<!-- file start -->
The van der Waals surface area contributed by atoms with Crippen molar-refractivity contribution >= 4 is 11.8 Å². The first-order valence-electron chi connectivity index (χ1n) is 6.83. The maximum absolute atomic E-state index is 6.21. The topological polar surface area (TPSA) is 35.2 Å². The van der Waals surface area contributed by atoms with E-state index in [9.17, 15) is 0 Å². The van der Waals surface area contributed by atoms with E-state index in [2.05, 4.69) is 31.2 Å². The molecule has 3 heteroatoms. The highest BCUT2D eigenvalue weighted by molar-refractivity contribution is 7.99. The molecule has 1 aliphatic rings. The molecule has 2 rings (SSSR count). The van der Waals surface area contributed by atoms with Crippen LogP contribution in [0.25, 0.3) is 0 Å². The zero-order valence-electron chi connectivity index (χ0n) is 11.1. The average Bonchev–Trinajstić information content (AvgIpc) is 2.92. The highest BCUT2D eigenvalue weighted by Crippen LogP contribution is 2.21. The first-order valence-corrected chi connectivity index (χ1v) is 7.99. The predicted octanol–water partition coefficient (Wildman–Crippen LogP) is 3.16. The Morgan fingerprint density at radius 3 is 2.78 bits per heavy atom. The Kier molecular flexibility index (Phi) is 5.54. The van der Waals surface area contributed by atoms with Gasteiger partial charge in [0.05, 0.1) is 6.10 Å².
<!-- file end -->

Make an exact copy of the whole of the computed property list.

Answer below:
The van der Waals surface area contributed by atoms with Crippen molar-refractivity contribution >= 4 is 11.8 Å². The first-order valence-electron chi connectivity index (χ1n) is 6.83. The maximum absolute atomic E-state index is 6.21. The topological polar surface area (TPSA) is 35.2 Å². The van der Waals surface area contributed by atoms with E-state index in [9.17, 15) is 0 Å². The van der Waals surface area contributed by atoms with E-state index in [2.05, 4.69) is 31.2 Å². The molecule has 3 heteroatoms. The highest BCUT2D eigenvalue weighted by molar-refractivity contribution is 7.99. The molecule has 1 aliphatic rings. The molecule has 2 rings (SSSR count). The van der Waals surface area contributed by atoms with Crippen LogP contribution in [0.25, 0.3) is 0 Å². The zero-order valence-electron chi connectivity index (χ0n) is 11.1. The average Bonchev–Trinajstić information content (AvgIpc) is 2.92. The highest BCUT2D eigenvalue weighted by Crippen LogP contribution is 2.21. The first-order valence-corrected chi connectivity index (χ1v) is 7.99. The predicted octanol–water partition coefficient (Wildman–Crippen LogP) is 3.16. The Morgan fingerprint density at radius 3 is 2.78 bits per heavy atom. The Kier molecular flexibility index (Phi) is 5.54. The van der Waals surface area contributed by atoms with Gasteiger partial charge in [0.05, 0.1) is 6.10 Å².